I have a question about an extremely constrained situation, where lots of normal, reasonable courses of action are off the table. The basic question is: under what circumstances is lowering taxes the most ethical course of action?
Some details: taxes in Texas are extremely regressive, but the overall tax burden is low-ish. According to this, the bottom 20% pays 13% of their income in taxes, the middle 60% pays 9.7% of their income, and the top 20% only pays 3% of their income. The two main taxes are sales tax - 6.25% statewide - and local property taxes, both to the city and the school district. The total state-local tax burden is 8.6%, which is comparatively low - we rank 6th in the country, let alone comparisons with enlightened topless Europe.
Loosely speaking, locally, taxes have stayed flat and appraisals have increased dramatically. The median home value in 2015 was $189K and now it is $344K. (However, there is a state law that your appraisal for tax purposes can't increase more than 10% per year.)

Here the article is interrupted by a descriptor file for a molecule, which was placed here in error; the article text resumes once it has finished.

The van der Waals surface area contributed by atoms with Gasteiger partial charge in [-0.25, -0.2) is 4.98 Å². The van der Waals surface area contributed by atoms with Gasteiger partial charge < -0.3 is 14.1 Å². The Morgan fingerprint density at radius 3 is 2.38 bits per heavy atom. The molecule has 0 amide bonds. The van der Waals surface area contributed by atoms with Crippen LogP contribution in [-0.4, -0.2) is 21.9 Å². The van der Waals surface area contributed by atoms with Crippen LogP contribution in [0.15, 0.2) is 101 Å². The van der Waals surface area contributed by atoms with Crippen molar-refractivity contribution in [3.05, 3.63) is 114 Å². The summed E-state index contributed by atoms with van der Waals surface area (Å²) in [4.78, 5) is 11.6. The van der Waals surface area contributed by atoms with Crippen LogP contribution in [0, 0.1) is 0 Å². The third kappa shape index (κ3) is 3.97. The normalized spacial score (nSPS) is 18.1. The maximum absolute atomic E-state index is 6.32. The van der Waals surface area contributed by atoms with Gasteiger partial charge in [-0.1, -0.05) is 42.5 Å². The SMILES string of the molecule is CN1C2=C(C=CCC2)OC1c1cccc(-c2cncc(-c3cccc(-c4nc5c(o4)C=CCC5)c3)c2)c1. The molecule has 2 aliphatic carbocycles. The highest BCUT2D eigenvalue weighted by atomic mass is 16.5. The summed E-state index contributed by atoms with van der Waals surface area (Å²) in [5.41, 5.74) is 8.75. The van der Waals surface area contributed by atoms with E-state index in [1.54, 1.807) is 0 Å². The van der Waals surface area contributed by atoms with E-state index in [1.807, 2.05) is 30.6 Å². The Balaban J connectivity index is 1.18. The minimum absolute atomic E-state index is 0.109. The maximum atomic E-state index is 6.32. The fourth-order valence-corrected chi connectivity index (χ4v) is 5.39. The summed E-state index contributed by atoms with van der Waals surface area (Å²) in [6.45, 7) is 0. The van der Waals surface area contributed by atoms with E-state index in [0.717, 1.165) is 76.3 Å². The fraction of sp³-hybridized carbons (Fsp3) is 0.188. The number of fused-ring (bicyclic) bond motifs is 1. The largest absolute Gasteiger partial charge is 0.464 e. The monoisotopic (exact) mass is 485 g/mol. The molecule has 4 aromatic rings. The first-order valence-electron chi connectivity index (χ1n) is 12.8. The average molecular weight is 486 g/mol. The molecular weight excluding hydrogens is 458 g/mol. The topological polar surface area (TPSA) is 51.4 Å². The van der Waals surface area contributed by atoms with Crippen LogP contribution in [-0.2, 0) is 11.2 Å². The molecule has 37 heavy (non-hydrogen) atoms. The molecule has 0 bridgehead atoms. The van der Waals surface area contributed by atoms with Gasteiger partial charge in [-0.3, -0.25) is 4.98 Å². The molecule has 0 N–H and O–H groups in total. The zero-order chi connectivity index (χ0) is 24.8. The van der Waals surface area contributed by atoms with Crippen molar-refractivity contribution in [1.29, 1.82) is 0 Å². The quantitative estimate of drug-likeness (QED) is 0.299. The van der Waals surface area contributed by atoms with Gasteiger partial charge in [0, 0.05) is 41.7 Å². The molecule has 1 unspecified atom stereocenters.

On a $344K home, you're paying $1.133782 per $100 to the school board, $0.603/$100 to the city, and $0.3125/$100 to the county, so you're paying $7049.53 in property taxes per year. I can easily imagine that the kind of person who bought a $189K home in 2015 is very stressed out by having to pay $587.50 a month to the tax collector in 2023.
Next constraint: I want to only focus on city property taxes - that $172.86 portion of the $587 monthly payment. The school and county conversations aren't happening right now.
In addition, raising taxes on the wealthy is off the table, and lowering the sales tax is off the table. (There is a local 2% sales tax as well.)
So the question has to be: are we delivering enough benefit to justify this tax bill? How do you evaluate if a community member is getting enough value from the city to justify this tax bill?
If your government provides free health care or free education, you can compare it to how much it would cost if it were privatized. But how do you measure the value of what community members get from a local government? There's no model for privatized parks, roads, etc that would feel convincing to a random person.
In other words, there are a lot of people that I highly respect who are railing against taxes being super high, and I want to take it seriously. If I'm going to argue that they should shut up and pay their taxes, then I want to have a real argument why. Or conversely, if I'm going to sell out my beliefs about the patriotism of taxes, I want to have a well-reasoned argument about why.Comments (109)